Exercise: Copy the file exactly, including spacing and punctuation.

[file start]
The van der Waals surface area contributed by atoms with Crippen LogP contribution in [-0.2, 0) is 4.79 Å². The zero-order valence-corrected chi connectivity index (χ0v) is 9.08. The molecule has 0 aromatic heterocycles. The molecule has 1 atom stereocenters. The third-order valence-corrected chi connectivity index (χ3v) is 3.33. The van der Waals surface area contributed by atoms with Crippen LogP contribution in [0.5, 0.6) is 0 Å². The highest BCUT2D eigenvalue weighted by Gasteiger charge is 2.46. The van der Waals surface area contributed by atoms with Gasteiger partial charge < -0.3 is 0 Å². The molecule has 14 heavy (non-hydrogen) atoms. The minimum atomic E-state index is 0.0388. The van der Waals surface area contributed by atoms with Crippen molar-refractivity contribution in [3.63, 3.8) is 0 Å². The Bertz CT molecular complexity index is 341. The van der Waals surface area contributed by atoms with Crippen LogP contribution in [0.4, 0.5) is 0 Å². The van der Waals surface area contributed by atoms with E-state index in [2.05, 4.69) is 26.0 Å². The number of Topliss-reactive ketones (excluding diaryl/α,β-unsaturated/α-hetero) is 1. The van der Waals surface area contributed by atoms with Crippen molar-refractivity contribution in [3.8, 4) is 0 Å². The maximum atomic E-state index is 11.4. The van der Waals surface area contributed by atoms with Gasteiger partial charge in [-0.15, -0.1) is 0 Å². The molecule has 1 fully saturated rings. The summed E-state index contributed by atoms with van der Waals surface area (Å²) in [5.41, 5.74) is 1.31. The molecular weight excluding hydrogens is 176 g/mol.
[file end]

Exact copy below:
The van der Waals surface area contributed by atoms with Crippen LogP contribution in [-0.2, 0) is 4.79 Å². The zero-order valence-corrected chi connectivity index (χ0v) is 9.08. The molecule has 0 aromatic heterocycles. The molecule has 1 atom stereocenters. The third-order valence-corrected chi connectivity index (χ3v) is 3.33. The van der Waals surface area contributed by atoms with Crippen LogP contribution in [0.5, 0.6) is 0 Å². The highest BCUT2D eigenvalue weighted by Gasteiger charge is 2.46. The van der Waals surface area contributed by atoms with Gasteiger partial charge < -0.3 is 0 Å². The molecule has 14 heavy (non-hydrogen) atoms. The minimum atomic E-state index is 0.0388. The van der Waals surface area contributed by atoms with Crippen molar-refractivity contribution in [3.63, 3.8) is 0 Å². The Bertz CT molecular complexity index is 341. The van der Waals surface area contributed by atoms with Crippen LogP contribution in [0.4, 0.5) is 0 Å². The van der Waals surface area contributed by atoms with E-state index in [2.05, 4.69) is 26.0 Å². The number of Topliss-reactive ketones (excluding diaryl/α,β-unsaturated/α-hetero) is 1. The van der Waals surface area contributed by atoms with Crippen molar-refractivity contribution in [3.8, 4) is 0 Å². The maximum atomic E-state index is 11.4. The van der Waals surface area contributed by atoms with Gasteiger partial charge in [-0.15, -0.1) is 0 Å². The molecule has 1 fully saturated rings. The summed E-state index contributed by atoms with van der Waals surface area (Å²) in [5.41, 5.74) is 1.31. The molecular weight excluding hydrogens is 176 g/mol.